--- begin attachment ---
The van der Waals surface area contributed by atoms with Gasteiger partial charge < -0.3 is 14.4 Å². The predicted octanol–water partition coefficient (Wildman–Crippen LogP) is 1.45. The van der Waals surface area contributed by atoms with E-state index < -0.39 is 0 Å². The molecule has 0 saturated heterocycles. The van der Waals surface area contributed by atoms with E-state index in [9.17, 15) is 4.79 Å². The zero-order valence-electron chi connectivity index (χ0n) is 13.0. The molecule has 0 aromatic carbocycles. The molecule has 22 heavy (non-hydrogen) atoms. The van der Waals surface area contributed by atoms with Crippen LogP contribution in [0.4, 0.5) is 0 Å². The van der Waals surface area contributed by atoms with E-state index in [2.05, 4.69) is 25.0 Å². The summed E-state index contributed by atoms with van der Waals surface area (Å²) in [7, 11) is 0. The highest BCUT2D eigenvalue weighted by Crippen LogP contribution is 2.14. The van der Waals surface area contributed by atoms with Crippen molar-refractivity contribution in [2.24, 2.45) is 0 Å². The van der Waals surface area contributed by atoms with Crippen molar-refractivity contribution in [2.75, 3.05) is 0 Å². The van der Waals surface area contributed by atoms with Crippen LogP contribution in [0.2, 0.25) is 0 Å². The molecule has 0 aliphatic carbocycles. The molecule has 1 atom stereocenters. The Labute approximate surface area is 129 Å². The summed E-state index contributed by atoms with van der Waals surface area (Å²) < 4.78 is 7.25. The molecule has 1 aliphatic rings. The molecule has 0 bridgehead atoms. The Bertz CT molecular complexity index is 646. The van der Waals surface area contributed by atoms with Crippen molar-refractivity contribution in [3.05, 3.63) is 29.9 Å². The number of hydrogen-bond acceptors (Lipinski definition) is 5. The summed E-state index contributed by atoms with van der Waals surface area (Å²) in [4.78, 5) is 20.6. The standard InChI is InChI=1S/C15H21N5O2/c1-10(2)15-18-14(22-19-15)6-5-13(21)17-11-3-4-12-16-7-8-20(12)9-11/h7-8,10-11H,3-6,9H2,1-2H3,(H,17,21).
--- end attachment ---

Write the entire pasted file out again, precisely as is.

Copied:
The van der Waals surface area contributed by atoms with Gasteiger partial charge < -0.3 is 14.4 Å². The predicted octanol–water partition coefficient (Wildman–Crippen LogP) is 1.45. The van der Waals surface area contributed by atoms with E-state index < -0.39 is 0 Å². The molecule has 0 saturated heterocycles. The van der Waals surface area contributed by atoms with E-state index in [9.17, 15) is 4.79 Å². The zero-order valence-electron chi connectivity index (χ0n) is 13.0. The molecule has 0 aromatic carbocycles. The molecule has 22 heavy (non-hydrogen) atoms. The van der Waals surface area contributed by atoms with Crippen LogP contribution in [0.4, 0.5) is 0 Å². The van der Waals surface area contributed by atoms with E-state index in [2.05, 4.69) is 25.0 Å². The summed E-state index contributed by atoms with van der Waals surface area (Å²) in [7, 11) is 0. The highest BCUT2D eigenvalue weighted by Crippen LogP contribution is 2.14. The van der Waals surface area contributed by atoms with Crippen molar-refractivity contribution in [2.24, 2.45) is 0 Å². The van der Waals surface area contributed by atoms with Crippen molar-refractivity contribution in [2.75, 3.05) is 0 Å². The van der Waals surface area contributed by atoms with Crippen LogP contribution in [0.2, 0.25) is 0 Å². The molecule has 0 aliphatic carbocycles. The molecule has 1 atom stereocenters. The Labute approximate surface area is 129 Å². The summed E-state index contributed by atoms with van der Waals surface area (Å²) < 4.78 is 7.25. The molecule has 1 aliphatic rings. The molecule has 0 bridgehead atoms. The Bertz CT molecular complexity index is 646. The van der Waals surface area contributed by atoms with Crippen molar-refractivity contribution in [3.05, 3.63) is 29.9 Å². The number of hydrogen-bond acceptors (Lipinski definition) is 5. The summed E-state index contributed by atoms with van der Waals surface area (Å²) in [4.78, 5) is 20.6. The standard InChI is InChI=1S/C15H21N5O2/c1-10(2)15-18-14(22-19-15)6-5-13(21)17-11-3-4-12-16-7-8-20(12)9-11/h7-8,10-11H,3-6,9H2,1-2H3,(H,17,21).